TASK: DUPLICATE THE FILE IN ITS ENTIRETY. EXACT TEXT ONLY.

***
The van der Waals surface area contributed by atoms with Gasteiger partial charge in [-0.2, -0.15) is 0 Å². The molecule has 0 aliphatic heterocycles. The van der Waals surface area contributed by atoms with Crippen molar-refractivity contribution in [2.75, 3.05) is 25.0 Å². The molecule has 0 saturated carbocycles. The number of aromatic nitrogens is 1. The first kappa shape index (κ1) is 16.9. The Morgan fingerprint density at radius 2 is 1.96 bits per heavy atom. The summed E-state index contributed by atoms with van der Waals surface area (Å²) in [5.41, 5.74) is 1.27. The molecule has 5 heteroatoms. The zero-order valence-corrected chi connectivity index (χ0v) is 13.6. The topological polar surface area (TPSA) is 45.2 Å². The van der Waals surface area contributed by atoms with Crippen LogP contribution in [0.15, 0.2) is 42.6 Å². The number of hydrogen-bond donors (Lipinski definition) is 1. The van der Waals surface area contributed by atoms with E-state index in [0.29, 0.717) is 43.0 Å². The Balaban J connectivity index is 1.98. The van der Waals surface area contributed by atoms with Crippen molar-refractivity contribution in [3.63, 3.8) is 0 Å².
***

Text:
The van der Waals surface area contributed by atoms with Gasteiger partial charge in [-0.2, -0.15) is 0 Å². The molecule has 0 aliphatic heterocycles. The van der Waals surface area contributed by atoms with Crippen molar-refractivity contribution in [2.75, 3.05) is 25.0 Å². The molecule has 0 saturated carbocycles. The number of aromatic nitrogens is 1. The first kappa shape index (κ1) is 16.9. The Morgan fingerprint density at radius 2 is 1.96 bits per heavy atom. The summed E-state index contributed by atoms with van der Waals surface area (Å²) in [5.41, 5.74) is 1.27. The molecule has 5 heteroatoms. The zero-order valence-corrected chi connectivity index (χ0v) is 13.6. The topological polar surface area (TPSA) is 45.2 Å². The van der Waals surface area contributed by atoms with Crippen LogP contribution in [0.15, 0.2) is 42.6 Å². The number of hydrogen-bond donors (Lipinski definition) is 1. The van der Waals surface area contributed by atoms with E-state index in [0.29, 0.717) is 43.0 Å². The Balaban J connectivity index is 1.98. The van der Waals surface area contributed by atoms with Crippen molar-refractivity contribution in [3.63, 3.8) is 0 Å².